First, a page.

‘I know you’re not a big gadget person’, my editor emails me, ‘but perhaps that means you can sort the wheat from the chaff.’ I laugh hollowly and look guiltily at my bulging utensils drawer in my kitchen, one that is so stuffed to the gills with peculiarly-shaped kitchen bits and bobs that it frequently fails to fully open.
Each year, I promise myself that this is the year: no more nonsense gadgets, nothing that only has one use or purpose, or is gimmicky. But each year, I can’t quite resist it.
Because here’s the thing: even single-purpose gadgets can be incredibly useful if they do their job properly. My microplane isn’t much good for anything other than fine grating; my whizzy bottle opener has limited uses; and my lemon squeezer only, well, squeezes lemons. But they’re among my most-used kitchen items.
But, I confess, it’s not just that: gadgets are fun! And even those items which are brought out more infrequently have a place in my heart. Ok, I probably haven’t used the sausage dog-shaped hot dog cutter as much as I thought I would, and I distinctly remember telling my housemate that she didn’t need a giant doughnut-shaped cake mould, but even silly gadgets can be joyful, and can open up whole new worlds of kitchen experimentation and novelty. We’ve put together a list of some of the new gadgets out there to bring you ease, comfort or sheer enjoyment in your kitchen.
This is a very simple gadget. It’s literally just a piece of stainless steel shaped like a bar of soap. You rub wet hands on it after handling raw garlic or onions, and it’s supposed to remove the smell from your hands. But here’s the thing: it actually works, completely. It’s quite remarkable. Alas it’s no wizardry: stainless steel is deodorising, so technically, you could wipe a knife blade across your hands, and it would do the same job, but I wouldn’t recommend it. This is small, and a low price point, and I use it all the time.
The Alfillé butter dish promises you perfect, spreadable butter every time. If your kitchen is as cold as mine in the winter months, this will stop your butter being virtually frozen for half the year. Its temperature control means you’re in charge of how soft or hard you like your butter, without having to rely on room temperature or the fridge. Its butter tray is detachable and machine-washable, and the exterior comes in a variety of designs ranging from classic black to cowprint.
With autumn here and winter just round the corner, hot chocolate season is looming. Engineered by Dualit, it makes silky hot chocolate from real chocolate without you ever having to step near a hob or wield a whisk. And it’s surprisingly chic looking, coming in three finishes, copper, charcoal and white. If you’re missing the ski season this year, this is the machine for you – although act fast: there’s currently £15 off!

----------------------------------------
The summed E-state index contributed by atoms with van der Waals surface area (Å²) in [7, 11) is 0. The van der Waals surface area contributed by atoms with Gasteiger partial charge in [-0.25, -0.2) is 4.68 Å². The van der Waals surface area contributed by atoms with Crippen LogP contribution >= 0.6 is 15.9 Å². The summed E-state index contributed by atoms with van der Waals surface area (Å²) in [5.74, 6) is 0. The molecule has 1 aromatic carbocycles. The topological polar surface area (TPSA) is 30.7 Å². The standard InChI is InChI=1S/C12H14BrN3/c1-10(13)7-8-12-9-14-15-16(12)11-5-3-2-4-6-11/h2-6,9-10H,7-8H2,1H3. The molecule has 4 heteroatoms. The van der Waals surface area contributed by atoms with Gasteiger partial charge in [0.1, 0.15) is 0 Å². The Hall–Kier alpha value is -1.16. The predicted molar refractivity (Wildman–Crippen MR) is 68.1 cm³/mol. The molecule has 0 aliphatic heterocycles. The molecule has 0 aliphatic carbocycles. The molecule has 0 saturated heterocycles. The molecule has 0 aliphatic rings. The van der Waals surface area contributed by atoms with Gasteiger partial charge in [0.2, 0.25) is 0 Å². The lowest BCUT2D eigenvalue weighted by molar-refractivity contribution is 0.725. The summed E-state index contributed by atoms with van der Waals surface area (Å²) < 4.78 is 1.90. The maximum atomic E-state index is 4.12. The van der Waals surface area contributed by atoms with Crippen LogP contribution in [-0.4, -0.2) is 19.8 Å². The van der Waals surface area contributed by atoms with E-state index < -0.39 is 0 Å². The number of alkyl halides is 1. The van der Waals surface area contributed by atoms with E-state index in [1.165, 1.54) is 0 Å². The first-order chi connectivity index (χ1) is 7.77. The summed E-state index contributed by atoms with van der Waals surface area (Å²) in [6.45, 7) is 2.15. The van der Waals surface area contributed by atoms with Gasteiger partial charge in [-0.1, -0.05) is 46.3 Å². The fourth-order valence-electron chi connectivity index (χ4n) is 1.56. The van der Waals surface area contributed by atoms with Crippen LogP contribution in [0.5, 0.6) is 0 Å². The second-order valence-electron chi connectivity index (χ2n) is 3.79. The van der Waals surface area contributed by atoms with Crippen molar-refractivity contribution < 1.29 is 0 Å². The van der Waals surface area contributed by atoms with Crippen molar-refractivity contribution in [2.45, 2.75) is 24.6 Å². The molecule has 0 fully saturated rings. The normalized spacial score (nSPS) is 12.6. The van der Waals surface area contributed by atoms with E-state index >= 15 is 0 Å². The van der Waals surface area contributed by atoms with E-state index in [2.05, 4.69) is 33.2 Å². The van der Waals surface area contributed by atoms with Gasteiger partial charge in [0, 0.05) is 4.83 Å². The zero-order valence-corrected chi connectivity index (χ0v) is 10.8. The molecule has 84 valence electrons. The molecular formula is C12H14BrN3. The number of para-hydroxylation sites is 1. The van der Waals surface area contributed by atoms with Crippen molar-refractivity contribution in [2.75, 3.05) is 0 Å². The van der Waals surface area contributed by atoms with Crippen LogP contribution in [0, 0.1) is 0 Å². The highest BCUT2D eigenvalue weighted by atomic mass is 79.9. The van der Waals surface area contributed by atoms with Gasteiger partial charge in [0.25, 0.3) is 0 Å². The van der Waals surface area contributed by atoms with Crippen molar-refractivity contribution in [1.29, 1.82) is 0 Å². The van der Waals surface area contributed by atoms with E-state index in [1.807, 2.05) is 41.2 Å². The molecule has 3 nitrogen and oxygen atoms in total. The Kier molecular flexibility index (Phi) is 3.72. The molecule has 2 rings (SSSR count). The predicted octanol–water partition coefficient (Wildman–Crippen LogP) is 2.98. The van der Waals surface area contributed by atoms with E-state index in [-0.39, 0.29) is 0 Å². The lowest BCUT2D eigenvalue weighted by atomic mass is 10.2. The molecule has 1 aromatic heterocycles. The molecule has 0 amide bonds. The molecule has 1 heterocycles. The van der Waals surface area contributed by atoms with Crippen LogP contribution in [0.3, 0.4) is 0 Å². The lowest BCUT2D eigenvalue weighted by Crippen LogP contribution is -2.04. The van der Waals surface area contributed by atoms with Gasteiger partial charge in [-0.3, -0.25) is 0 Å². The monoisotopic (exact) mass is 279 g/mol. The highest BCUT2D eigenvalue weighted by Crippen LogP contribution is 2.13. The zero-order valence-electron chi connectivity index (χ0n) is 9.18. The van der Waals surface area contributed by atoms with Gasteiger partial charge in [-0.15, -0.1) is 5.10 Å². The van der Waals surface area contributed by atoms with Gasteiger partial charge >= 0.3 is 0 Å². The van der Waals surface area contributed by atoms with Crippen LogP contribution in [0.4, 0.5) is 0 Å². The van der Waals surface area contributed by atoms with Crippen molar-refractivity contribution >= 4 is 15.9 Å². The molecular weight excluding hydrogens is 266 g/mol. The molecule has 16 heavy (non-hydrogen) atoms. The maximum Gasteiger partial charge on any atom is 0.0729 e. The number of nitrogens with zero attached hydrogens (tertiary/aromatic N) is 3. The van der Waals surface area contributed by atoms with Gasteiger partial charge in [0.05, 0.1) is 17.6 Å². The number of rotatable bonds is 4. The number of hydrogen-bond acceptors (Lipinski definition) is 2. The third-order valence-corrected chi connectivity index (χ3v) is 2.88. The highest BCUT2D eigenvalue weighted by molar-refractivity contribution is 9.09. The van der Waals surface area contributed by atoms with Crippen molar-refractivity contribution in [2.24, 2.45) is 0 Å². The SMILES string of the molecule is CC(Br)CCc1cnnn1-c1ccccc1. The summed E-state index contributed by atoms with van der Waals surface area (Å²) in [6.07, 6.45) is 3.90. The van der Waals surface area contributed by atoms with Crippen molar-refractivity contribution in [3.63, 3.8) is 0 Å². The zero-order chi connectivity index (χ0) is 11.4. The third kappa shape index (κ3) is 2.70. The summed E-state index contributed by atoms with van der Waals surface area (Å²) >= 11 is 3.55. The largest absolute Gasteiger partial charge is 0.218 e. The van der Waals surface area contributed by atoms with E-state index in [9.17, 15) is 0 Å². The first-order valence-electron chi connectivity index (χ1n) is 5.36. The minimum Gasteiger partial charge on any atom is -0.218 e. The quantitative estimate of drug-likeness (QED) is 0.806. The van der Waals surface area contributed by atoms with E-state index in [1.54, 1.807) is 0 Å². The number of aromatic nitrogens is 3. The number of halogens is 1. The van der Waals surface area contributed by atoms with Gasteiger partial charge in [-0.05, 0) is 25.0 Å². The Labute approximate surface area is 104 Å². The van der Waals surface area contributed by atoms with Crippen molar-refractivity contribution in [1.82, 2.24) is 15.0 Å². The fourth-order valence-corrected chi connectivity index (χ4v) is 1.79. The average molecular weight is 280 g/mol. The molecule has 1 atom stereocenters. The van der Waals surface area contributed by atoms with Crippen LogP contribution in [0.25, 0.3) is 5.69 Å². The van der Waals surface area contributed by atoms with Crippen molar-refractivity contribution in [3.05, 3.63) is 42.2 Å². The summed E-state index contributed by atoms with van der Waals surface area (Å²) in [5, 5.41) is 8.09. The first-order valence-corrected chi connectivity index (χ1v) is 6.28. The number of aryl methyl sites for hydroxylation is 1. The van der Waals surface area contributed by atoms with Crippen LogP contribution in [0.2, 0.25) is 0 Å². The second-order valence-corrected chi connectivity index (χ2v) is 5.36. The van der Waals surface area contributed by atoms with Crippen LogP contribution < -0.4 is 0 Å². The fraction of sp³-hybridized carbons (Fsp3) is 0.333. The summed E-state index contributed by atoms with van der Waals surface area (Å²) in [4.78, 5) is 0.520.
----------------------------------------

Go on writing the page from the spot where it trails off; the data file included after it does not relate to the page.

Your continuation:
This is great if, like me, you find yourself constantly buying bunches of cut herbs and then never using them all before they go bad. With space for three different potted herbs, once you’ve added the hydro-pad, it will effectively self water, meaning that you don’t under- or over-water your herbs. It will sit on your kitchen windowsill and ensure that you have fresh herbs that last longer and taste better.
I’ll admit it, this one’s silly, but it’s also cool and fun: the spheriphicator takes liquids and liquidised foods and turns them into caviar-style orbs through a chemical reaction. It has its roots in molecular gastronomy, and if you’ve ever tried to do it yourself, you’ll know that done by hand it is fiddly, slow, and imprecise. Not so here, where the machine makes an impressive 700 pearls per minute. You might not find yourself using it every day, but when you do, it’ll allow you to feel like Ferran Adrià and wow your family and friends with your molecular gastronomic drinks and dishes without all the faff of pipetting droplets into vegetable oil.
Ok, it’s not cheap for a nutcracker, but for the person who has everything, this is a cool little gadget. The cracker works like this: you place a walnut or hazelnut into the wooden tube, and then drop the 10oz cast iron weight onto it: deeply satisfying. The Swedish company who makes these crackers have been doing so since 1906, and cast the weights in sand moulds, which can only be used once – making each one unique.
Another one for those missing the Alps: with this piece of kit from Lakeland, you’ll feel like you’re in a chalet wherever you are. The heat lamp in this piece of kit allows you to serve a traditional Swiss-style feast, melting just the top of your cheese so it can be scraped off onto little boiled potatoes, bread, meats or other vegetables. Forget fondue, this is the new cheese gadget in town.